State Sen. Jack Murphy can investigate Agenda 21 and debate it with whomever he wants, but Agenda 21 would not be a productive use of time by our state legislature. Doesn’t Georgia have enough neglected issues to fully engage its General Assembly without debating a nonbinding resolution issued 20 years ago by the United Nations to help developing nations?
There is no danger of the U.N. taking over our government and forcing insidious damage to our property rights. If you need to debate protection of property rights, discuss the U.S Supreme Court decision in 2005 that allowed local governments to force the sale of property from one private owner to another if the sale might promote economic development.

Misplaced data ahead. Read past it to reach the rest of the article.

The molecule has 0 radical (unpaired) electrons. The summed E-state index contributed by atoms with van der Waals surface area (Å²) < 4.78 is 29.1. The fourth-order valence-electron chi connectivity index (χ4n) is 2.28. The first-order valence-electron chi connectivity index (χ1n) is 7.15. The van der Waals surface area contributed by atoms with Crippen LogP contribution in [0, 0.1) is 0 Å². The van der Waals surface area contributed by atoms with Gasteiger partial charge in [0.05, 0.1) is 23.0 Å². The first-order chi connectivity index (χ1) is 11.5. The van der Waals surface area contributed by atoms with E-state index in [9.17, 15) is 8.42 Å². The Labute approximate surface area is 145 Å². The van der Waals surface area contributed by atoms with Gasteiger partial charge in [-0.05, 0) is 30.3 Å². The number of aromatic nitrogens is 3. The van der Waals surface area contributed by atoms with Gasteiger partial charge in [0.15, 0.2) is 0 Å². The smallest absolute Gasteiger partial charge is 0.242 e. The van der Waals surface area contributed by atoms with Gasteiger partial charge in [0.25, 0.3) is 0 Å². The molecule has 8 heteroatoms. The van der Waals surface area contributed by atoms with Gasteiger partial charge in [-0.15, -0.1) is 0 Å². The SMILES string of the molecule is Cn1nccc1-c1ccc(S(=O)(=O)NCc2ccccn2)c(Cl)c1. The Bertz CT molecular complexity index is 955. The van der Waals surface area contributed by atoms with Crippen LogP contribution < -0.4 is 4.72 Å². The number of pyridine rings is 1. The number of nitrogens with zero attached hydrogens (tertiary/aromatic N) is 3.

The General Assembly should not be a playpen for politicians to posture, pander or promote debate on things like Agenda 21. We have concerns of higher priority such as tax reform, education, transportation, energy, ethics and misappropriation of special fees like those for tire disposal. Will it require an amendment to Georgia’s constitution or another election to force our state government to address our needs with integrity?